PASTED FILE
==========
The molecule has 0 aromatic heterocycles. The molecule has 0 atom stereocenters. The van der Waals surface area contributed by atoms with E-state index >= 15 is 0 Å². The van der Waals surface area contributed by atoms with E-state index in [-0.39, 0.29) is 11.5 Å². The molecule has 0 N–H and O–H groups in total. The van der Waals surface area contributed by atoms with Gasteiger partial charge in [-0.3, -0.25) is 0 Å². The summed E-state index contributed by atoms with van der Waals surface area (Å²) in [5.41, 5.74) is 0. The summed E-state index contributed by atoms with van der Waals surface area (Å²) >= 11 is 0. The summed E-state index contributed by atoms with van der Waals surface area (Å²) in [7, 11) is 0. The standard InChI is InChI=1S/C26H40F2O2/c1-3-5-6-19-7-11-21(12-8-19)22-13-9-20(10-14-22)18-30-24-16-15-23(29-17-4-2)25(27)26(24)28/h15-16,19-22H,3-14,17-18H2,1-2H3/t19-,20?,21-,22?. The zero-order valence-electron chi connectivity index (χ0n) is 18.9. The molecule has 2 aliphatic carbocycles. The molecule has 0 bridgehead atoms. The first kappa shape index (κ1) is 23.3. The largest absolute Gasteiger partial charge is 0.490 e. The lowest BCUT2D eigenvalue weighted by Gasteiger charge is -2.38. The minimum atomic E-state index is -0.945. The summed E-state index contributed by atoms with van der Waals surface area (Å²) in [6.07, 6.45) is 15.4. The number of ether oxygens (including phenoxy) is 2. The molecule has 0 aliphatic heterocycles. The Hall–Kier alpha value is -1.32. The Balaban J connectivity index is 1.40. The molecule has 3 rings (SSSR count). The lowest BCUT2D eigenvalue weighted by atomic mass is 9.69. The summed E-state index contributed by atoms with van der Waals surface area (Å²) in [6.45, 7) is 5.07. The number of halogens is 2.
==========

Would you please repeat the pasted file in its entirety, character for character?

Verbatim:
The molecule has 0 aromatic heterocycles. The molecule has 0 atom stereocenters. The van der Waals surface area contributed by atoms with E-state index >= 15 is 0 Å². The van der Waals surface area contributed by atoms with E-state index in [-0.39, 0.29) is 11.5 Å². The molecule has 0 N–H and O–H groups in total. The van der Waals surface area contributed by atoms with Gasteiger partial charge in [-0.3, -0.25) is 0 Å². The summed E-state index contributed by atoms with van der Waals surface area (Å²) in [5.41, 5.74) is 0. The summed E-state index contributed by atoms with van der Waals surface area (Å²) >= 11 is 0. The summed E-state index contributed by atoms with van der Waals surface area (Å²) in [7, 11) is 0. The standard InChI is InChI=1S/C26H40F2O2/c1-3-5-6-19-7-11-21(12-8-19)22-13-9-20(10-14-22)18-30-24-16-15-23(29-17-4-2)25(27)26(24)28/h15-16,19-22H,3-14,17-18H2,1-2H3/t19-,20?,21-,22?. The zero-order valence-electron chi connectivity index (χ0n) is 18.9. The molecule has 2 aliphatic carbocycles. The molecule has 0 bridgehead atoms. The first kappa shape index (κ1) is 23.3. The largest absolute Gasteiger partial charge is 0.490 e. The lowest BCUT2D eigenvalue weighted by Gasteiger charge is -2.38. The minimum atomic E-state index is -0.945. The summed E-state index contributed by atoms with van der Waals surface area (Å²) in [6.07, 6.45) is 15.4. The number of ether oxygens (including phenoxy) is 2. The molecule has 0 aliphatic heterocycles. The Hall–Kier alpha value is -1.32. The Balaban J connectivity index is 1.40. The molecule has 3 rings (SSSR count). The lowest BCUT2D eigenvalue weighted by atomic mass is 9.69. The summed E-state index contributed by atoms with van der Waals surface area (Å²) in [6.45, 7) is 5.07. The number of halogens is 2.